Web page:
So what is the best way to assist feed using a syringe? How many stars are in the sky? The feeding style that you and your precious kitty develop will be totally unique just to you both. Your feeding style will depend on your kitty’s temperament, mood, how well he/she feels, your comfort level and so on. Some people syringe feed with their kitty sitting on the counter, others will feed their kitty while holding them in their arms like a baby. My precious Bubba sat in a chair while I sat on a foot stool. Everybody is different. It will take time, patience and love to figure out what is the best method for you both AND you will probably change styles a time or two along the way. Listen to how others syringe feed, ask questions and adapt techniques that will help you find the technique that your kitty will be most comfortable with.
Read about Linda and Mittens who have their own unique feeding style of assisted feeding as well.
I have to break a promise. Last week, I told you we’d be comparing low-cost cat foods with those of apparent quality, and I have to renege on that. A lawyer-friend said: “Oh, goody! Let me know when you plan to do this, and I’ll set aside plenty of time to deal with the libel suits you’ll probably get slammed with.” You see, if I tell you personally that “XYZ” cat food is much better than “ABC”, it’s considered an opinion. If I say the same thing publicly, as in this Newsletter, it’s deemed a “statement” and is subject to legal recourse. So I cannot recommend or condemn. But I can show nutrient charts and ingredient listings, I can post them side-by-side, and I can point out higher-this and lower-that, so that you can draw your own conclusions…and that is what we’ll do. However, this extra work of gathering and compiling data will take a little longer than I had planned for, so please be patient.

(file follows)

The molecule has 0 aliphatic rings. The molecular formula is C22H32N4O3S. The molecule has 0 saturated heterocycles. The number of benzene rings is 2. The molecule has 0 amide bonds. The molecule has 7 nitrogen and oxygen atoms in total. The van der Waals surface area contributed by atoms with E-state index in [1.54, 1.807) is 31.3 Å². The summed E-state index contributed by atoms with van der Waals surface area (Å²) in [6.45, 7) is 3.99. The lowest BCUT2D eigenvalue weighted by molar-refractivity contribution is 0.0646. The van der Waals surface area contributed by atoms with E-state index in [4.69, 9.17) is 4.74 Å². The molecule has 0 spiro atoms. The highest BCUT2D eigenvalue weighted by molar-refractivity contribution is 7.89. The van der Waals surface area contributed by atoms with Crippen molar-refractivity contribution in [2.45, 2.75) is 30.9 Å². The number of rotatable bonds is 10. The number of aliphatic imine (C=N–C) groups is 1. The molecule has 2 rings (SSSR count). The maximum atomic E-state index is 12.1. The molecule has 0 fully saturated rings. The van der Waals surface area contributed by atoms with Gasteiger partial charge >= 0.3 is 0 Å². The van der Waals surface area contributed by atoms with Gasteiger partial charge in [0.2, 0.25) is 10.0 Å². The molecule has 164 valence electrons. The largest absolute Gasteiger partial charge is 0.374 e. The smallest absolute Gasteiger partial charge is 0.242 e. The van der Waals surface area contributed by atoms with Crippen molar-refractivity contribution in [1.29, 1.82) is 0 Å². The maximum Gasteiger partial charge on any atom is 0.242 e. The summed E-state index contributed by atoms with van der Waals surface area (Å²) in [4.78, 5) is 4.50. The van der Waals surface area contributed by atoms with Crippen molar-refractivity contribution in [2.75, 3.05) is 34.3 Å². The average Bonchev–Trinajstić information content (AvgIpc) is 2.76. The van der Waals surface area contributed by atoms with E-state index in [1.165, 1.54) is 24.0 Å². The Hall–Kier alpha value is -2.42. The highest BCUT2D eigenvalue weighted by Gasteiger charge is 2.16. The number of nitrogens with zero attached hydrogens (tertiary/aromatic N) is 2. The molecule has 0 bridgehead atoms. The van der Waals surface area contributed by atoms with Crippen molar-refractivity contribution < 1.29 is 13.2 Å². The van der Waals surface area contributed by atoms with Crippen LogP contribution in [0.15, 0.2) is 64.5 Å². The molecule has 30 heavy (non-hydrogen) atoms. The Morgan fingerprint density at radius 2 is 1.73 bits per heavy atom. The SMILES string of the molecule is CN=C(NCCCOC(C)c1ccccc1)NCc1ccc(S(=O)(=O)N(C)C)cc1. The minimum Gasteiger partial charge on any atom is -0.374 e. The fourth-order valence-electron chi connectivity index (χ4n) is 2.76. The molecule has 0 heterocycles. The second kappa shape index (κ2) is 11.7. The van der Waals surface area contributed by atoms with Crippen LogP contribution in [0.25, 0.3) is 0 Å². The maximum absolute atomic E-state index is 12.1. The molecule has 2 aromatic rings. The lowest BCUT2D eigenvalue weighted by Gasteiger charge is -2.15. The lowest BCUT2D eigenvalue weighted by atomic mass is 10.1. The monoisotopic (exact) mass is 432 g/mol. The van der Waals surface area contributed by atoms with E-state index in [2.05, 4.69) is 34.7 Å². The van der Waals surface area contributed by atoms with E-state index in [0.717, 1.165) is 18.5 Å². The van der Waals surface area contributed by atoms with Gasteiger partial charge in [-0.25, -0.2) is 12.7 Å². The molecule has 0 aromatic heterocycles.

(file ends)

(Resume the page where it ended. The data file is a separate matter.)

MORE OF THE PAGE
Also, I’ve discovered that the issue of “good food/bad food” is extremely controversial and highly opinionated. For that reason alone, I will not recommend a particular food or condemn another. I will, however, take a stand on particular elements (ingredients) that I feel are detrimental (or helpful) to a cat’s health and longevity, and that “stand” is based solely on technical research.
Okay…enough about that. Let’s break into a topic that will involve more space than we have room for in one Newsletter, but we may as well get started.
Canned food vs dry food: There seems to be a lot of discussion lately about eliminating dry food altogether from a cat’s diet. Beginning next week, we’ll start to cover these issues individually. But in the interim, please know that there are strong, valid arguments for both sides of this fence. Which means…don’t throw all of Sneaky Pete’s food away just yet.
Batcat is a thinker; he has a mind of his very own, and those who doubt this need only to observe his daily habits, his routines. And especially his ability to be innovative, spontaneous, even sporadic in behavior; this alone tells you there’s a whole lot feelings and emotions going on between those perky little ears.
Since this is a safe and accurate assumption, we as caregivers need to take it a step farther and assume that Batcat is susceptible to yet another emotion… feline stress. As humans, our lives are always in a state of flux; change is to be expected and dealt with. The boss says we have to work the night-shift from now on and we grumble, but we adjust. We have to move to Florida, so we pack up our things and off we go. These simple references mean little to us, but to Batcat they can be devastating. Why? Because he’s not in control. He knows something is happening, but what? And worse: what’s going to happen next?